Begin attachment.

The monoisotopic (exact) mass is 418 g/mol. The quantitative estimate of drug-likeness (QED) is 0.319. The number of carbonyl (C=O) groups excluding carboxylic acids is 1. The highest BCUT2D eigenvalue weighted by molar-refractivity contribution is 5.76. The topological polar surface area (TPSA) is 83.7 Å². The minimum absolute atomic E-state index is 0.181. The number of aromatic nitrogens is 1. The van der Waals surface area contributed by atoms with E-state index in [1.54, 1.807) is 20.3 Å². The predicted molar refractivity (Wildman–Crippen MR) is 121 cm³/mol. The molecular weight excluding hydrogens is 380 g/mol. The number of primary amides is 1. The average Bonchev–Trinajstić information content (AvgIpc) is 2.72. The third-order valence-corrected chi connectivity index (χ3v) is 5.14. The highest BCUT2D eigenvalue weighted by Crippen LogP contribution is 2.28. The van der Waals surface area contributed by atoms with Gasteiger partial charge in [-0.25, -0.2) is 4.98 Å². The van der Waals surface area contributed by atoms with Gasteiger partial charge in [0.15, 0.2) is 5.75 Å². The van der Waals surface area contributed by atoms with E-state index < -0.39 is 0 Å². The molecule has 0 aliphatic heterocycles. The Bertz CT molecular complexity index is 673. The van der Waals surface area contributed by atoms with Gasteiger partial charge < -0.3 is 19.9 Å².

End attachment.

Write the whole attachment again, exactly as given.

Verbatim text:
The monoisotopic (exact) mass is 418 g/mol. The quantitative estimate of drug-likeness (QED) is 0.319. The number of carbonyl (C=O) groups excluding carboxylic acids is 1. The highest BCUT2D eigenvalue weighted by molar-refractivity contribution is 5.76. The topological polar surface area (TPSA) is 83.7 Å². The minimum absolute atomic E-state index is 0.181. The number of aromatic nitrogens is 1. The van der Waals surface area contributed by atoms with E-state index in [1.54, 1.807) is 20.3 Å². The predicted molar refractivity (Wildman–Crippen MR) is 121 cm³/mol. The molecular weight excluding hydrogens is 380 g/mol. The number of primary amides is 1. The average Bonchev–Trinajstić information content (AvgIpc) is 2.72. The third-order valence-corrected chi connectivity index (χ3v) is 5.14. The highest BCUT2D eigenvalue weighted by Crippen LogP contribution is 2.28. The van der Waals surface area contributed by atoms with Gasteiger partial charge in [-0.25, -0.2) is 4.98 Å². The van der Waals surface area contributed by atoms with Gasteiger partial charge in [0.15, 0.2) is 5.75 Å². The van der Waals surface area contributed by atoms with E-state index < -0.39 is 0 Å². The molecule has 0 aliphatic heterocycles. The Bertz CT molecular complexity index is 673. The van der Waals surface area contributed by atoms with Gasteiger partial charge < -0.3 is 19.9 Å².